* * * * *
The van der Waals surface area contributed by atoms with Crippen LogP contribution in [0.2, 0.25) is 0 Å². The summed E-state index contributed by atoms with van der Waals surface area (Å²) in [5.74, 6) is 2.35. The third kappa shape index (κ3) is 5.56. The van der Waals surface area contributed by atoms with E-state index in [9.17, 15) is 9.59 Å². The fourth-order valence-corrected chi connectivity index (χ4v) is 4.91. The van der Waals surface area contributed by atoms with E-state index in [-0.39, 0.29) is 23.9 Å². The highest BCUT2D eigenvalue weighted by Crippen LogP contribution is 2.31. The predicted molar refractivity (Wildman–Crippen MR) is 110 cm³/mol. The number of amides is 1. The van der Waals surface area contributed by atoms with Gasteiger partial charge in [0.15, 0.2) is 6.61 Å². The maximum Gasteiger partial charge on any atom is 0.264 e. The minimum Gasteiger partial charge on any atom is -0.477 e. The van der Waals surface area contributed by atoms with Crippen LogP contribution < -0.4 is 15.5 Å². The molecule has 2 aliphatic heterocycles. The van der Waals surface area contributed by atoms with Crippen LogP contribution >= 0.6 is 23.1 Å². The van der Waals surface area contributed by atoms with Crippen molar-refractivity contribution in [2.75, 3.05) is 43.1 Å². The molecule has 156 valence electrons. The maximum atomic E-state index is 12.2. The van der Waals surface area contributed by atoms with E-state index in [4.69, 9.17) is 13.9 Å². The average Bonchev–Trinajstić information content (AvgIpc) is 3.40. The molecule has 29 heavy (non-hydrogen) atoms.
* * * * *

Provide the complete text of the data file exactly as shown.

The van der Waals surface area contributed by atoms with Crippen LogP contribution in [0.2, 0.25) is 0 Å². The summed E-state index contributed by atoms with van der Waals surface area (Å²) in [5.74, 6) is 2.35. The third kappa shape index (κ3) is 5.56. The van der Waals surface area contributed by atoms with E-state index in [9.17, 15) is 9.59 Å². The fourth-order valence-corrected chi connectivity index (χ4v) is 4.91. The van der Waals surface area contributed by atoms with E-state index in [-0.39, 0.29) is 23.9 Å². The highest BCUT2D eigenvalue weighted by Crippen LogP contribution is 2.31. The predicted molar refractivity (Wildman–Crippen MR) is 110 cm³/mol. The number of amides is 1. The van der Waals surface area contributed by atoms with Gasteiger partial charge in [0.15, 0.2) is 6.61 Å². The maximum Gasteiger partial charge on any atom is 0.264 e. The minimum Gasteiger partial charge on any atom is -0.477 e. The van der Waals surface area contributed by atoms with Crippen LogP contribution < -0.4 is 15.5 Å². The molecule has 2 aliphatic heterocycles. The van der Waals surface area contributed by atoms with Crippen LogP contribution >= 0.6 is 23.1 Å². The van der Waals surface area contributed by atoms with Crippen molar-refractivity contribution in [2.75, 3.05) is 43.1 Å². The molecule has 156 valence electrons. The maximum atomic E-state index is 12.2. The van der Waals surface area contributed by atoms with E-state index in [4.69, 9.17) is 13.9 Å². The average Bonchev–Trinajstić information content (AvgIpc) is 3.40. The molecule has 29 heavy (non-hydrogen) atoms.